Weaving yarns are described by two numbers separated by a slash, eg 2/5, 3/10, etc.
- The smaller number is the number of plies
- The larger number represents the size of each ply.
So, a 2/5 yarn has 2 strands of size 5 thread. A 3/10 yarn has 3 strands of size 10 thread. Different sources are inconsistent about which number comes first. Usually the smaller number is the number of plies and the larger number is the size number, but for very fat yarns the size number can be larger than the number of plies.
Each fiber type has a different scale for the size numbers, so you have to look at a table of wool yarn sizes. This table from woolery.com has the smallest wool weaving yarn sizes I could find listed:
Material | Weight | yds./lb. | m/kg | SETT
Wool | 20/2 | 5,600 | 11,289 | 20-30
Wool | 18/2 | 5,040 | 10,160 | 20-30
Wool | 8/2 | 2,240 | 4,516 | 12-16
Wool | 8/3 | 1,490 | 3,004 | 10-15
Wool | 6/2 | 1,600 | 3,225 | 8-16
As you can see, your desired sett of 44 EPI is tighter than the smallest yarn on this chart. I couldn't find a chart that goes any smaller than this, but I know that wool yarns smaller than that do exist. So you know you want a 2-ply wool yarn smaller than 20/2 or 2/20.
When you purchase weaving yarn, sometimes they don't tell you the yarn size. Instead, all they tell you is yards per pound. So it would be useful to know how many yards per pound your desired yarn will have. It will have about twice as many yards per pound as a wool yarn with a sett of 22 EPI. So, probably around 10,000 yards per pound.
The yarn you want is much smaller than what is usually sold for home weavers. Yarns this small are more common in commercial weaving. So, you may want to shop for mill ends, which are yarns leftover from commercial weaving. Suppliers that sell mill ends may also have regular product lines that meet your needs.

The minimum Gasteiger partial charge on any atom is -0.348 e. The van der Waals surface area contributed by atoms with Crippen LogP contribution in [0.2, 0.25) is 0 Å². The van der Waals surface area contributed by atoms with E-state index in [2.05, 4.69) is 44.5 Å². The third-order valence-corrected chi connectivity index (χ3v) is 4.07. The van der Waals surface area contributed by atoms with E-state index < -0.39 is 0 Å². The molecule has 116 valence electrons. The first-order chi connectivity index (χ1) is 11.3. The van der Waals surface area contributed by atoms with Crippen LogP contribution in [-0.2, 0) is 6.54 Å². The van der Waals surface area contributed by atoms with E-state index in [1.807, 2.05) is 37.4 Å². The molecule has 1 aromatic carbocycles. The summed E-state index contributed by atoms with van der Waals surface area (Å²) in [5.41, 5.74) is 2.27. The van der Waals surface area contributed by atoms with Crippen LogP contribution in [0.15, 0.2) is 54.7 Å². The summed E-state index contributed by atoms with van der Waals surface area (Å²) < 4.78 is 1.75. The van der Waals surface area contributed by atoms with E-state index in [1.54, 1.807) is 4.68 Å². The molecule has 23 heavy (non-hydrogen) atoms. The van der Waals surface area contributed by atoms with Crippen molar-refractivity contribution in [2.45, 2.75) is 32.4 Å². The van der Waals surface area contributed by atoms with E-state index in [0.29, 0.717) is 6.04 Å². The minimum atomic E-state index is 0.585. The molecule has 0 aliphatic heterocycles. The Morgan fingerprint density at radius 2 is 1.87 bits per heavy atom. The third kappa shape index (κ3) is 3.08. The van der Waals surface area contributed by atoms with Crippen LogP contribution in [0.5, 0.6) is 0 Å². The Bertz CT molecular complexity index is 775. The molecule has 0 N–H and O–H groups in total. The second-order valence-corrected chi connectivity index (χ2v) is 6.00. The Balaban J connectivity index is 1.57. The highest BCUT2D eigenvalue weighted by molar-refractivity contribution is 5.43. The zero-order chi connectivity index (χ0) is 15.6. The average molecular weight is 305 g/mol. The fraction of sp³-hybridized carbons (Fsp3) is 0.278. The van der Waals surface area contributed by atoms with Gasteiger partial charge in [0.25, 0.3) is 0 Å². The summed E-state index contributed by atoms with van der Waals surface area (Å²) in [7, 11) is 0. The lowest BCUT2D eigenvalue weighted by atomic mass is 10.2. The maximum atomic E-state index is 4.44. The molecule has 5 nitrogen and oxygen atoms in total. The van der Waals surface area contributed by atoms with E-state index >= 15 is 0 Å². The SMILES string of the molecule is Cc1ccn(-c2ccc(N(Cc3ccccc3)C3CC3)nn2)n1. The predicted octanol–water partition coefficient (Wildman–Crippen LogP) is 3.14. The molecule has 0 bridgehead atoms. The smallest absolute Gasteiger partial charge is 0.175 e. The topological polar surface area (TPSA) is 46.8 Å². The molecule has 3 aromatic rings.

Typically with mill ends, once a yarn is sold out it's gone for good. So be sure to buy enough for your project. Here are a few sources of mill end weaving yarns. Some of these I already knew about, but I found others by googling "weaving yarn mill ends." You might also have success with terms like "remnants" and "production excess."
- Colourmart.com - At the moment they have a 2/42 wool yarn with 10,320 yards per pound. (They don't provide yard per pound measurements, but they do tell you how many ounces and yards each cone of yarn is, so you can calculate yards per pound yourself.)
- Oldmillyarn.com has a more limited selection, but they do show the yards per pound right on the search page. At the moment they have some in the 12,000+ YPP range, and some in the 7,000-8000 range.
- WEBS is usually a good source of mill end yarns, but they don't have any at the moment. Probably something to do with COVID and supply chains. In their regular weaving yarn section they have a 40/2 linen, but no wool yarn even close to as small as you want.
Note: If you are making a garment or something you want to be soft enough to touch skin, be sure the wool you purchase is garment-quality wool, not rug-quality. If the product description doesn't specify, contact the seller before buying. Rug-quality wool (often just called rug wool or carpet wool) is very scratchy.
If you have a hard time finding wool yarn for your purpose, consider looking at other fiber types. The narrower sizes of yarn are more commonly available in silk, linen, tencel, cotton and rayon than in wool.